5) Build out all the missing sectors of the house. Do not create missing sectors. As an example, let’s say you have an L-shaped house that is missing its west sector (associated to your wealth and respiratory system) and you find that you are having physical problems associated to these missing sectors. It can benefit you to extend the house so this area is no longer missing, making the house “whole.” 

Likewise, if your house is already a symmetrical square or rectangular shape, be careful not to create a wing that makes your house asymmetrical, thus creating missing sectors. You may be doing very well in your home and find that after the remodeling, a negative effect has been created.

6) Shift all aligning doors. Doors are the mouths of the house and the rooms within, so when two doors are aligned it is like two mouths opposing each other. When two bedroom or office doors are aligned, it can bring conflict between the occupants who use these rooms. This is especially true if the occupants have opposite energy patterns.

7) Minimize hallways. Hallways are usually narrow spaces that are dark and have stagnant energy. Whenever possible, it is a good idea to open up a hallway with mirrors, lights or bright colors.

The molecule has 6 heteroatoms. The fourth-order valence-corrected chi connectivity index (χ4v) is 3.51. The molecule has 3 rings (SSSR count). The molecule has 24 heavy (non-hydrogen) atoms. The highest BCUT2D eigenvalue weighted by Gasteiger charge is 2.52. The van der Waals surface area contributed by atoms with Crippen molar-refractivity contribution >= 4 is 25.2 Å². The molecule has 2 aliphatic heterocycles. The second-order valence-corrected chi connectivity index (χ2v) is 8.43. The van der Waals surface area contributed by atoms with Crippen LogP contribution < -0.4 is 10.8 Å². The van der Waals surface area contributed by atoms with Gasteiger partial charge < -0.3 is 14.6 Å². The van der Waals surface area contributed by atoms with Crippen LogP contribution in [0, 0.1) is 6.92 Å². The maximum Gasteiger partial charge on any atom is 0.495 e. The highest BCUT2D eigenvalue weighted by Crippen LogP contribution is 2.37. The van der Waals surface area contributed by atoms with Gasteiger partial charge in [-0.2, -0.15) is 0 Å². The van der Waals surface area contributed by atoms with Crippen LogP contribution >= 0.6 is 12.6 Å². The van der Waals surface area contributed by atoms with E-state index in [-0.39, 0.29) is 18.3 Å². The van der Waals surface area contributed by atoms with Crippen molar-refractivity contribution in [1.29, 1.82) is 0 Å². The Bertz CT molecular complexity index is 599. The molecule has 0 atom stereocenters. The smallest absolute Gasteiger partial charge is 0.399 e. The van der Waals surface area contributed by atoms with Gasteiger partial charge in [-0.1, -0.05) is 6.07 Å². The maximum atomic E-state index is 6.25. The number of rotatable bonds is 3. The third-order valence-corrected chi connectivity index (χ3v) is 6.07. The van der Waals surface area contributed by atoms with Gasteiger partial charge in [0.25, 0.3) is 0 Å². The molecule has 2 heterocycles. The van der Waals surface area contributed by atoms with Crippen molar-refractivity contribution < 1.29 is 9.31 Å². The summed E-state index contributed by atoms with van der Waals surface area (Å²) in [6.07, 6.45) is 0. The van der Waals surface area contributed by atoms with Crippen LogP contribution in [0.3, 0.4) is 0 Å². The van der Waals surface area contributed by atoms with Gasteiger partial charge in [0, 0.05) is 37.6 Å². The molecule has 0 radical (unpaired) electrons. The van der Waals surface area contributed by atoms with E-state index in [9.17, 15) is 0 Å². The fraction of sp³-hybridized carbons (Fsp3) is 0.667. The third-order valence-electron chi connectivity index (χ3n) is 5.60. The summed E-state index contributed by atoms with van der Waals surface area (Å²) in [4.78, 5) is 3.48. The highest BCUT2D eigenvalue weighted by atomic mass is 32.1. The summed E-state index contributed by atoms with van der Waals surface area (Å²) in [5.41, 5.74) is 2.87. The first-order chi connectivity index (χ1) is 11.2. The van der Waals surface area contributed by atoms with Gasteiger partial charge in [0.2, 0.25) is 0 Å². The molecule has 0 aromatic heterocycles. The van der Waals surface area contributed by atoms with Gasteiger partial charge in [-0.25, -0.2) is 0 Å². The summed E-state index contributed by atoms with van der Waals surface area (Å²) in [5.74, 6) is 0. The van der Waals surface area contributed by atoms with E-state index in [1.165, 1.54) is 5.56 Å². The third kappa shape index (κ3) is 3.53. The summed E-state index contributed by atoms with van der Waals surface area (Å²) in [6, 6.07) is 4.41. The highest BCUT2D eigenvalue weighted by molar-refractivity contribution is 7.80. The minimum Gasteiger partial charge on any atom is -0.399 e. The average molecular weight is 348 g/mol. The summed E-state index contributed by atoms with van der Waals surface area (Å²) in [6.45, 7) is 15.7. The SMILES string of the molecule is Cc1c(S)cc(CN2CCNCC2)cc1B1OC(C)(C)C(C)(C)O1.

8) Locate the stove to promote you. The kitchen stove should be in your negative direction and facing your positive direction. The stove represents your food — your basic means of survival — and relates to your income. It is also a source of fire hazard and pollution. Thus, on a safety level, it should not be located in the center of the house or in your positive (compatible) directions as these are the areas where you sleep and work.

However, on an energetic level, directing the fire energy to your positive orientation can bring you prosperity. So, if you are doing a kitchen remodel and the stove can be moved, it benefits you to move it to a good location. The stove should not be aligned with the sink, bathroom door, or be under a second story bedroom where the bed is located.

9) Locate toilets correctly. Toilets, in which our wastes are disposed, are considered a negative energy source. When remodeling or adding a bathroom, be sure that bathroom doors do not align with bedroom doors, beds, the main door or desks.

10) Create storage to minimize your clutter. One of the most common problems in our homes is clutter. Clutter blocks energy and makes the house’s energy stagnant. This is usually due to having too many unnecessary things and a lack of storage space. A cluttered house usually results in low energy and unfocused minds in its occupants. When remodeling, it is a good opportunity to get rid of those unnecessary things and create sufficient storage space.

Jenny Liu holds a Bachelors’ Degree in Environmental Design from UC Berkeley and a Masters Degree in Architecture from UCLA. She is an expert in the 8,000-year-old Chinese philosophy of Feng Shui who also shares her knowledge through seminars, workshops, periodicals and the Internet. Awarded for her Master’s Thesis on Feng Shui, Ms. Liu is a fourth-generation practitioner with her own consulting firm. For more information, visit: www.Liu-FengShui.com or call her at (626) 272-4901.

Return to the May/June Index page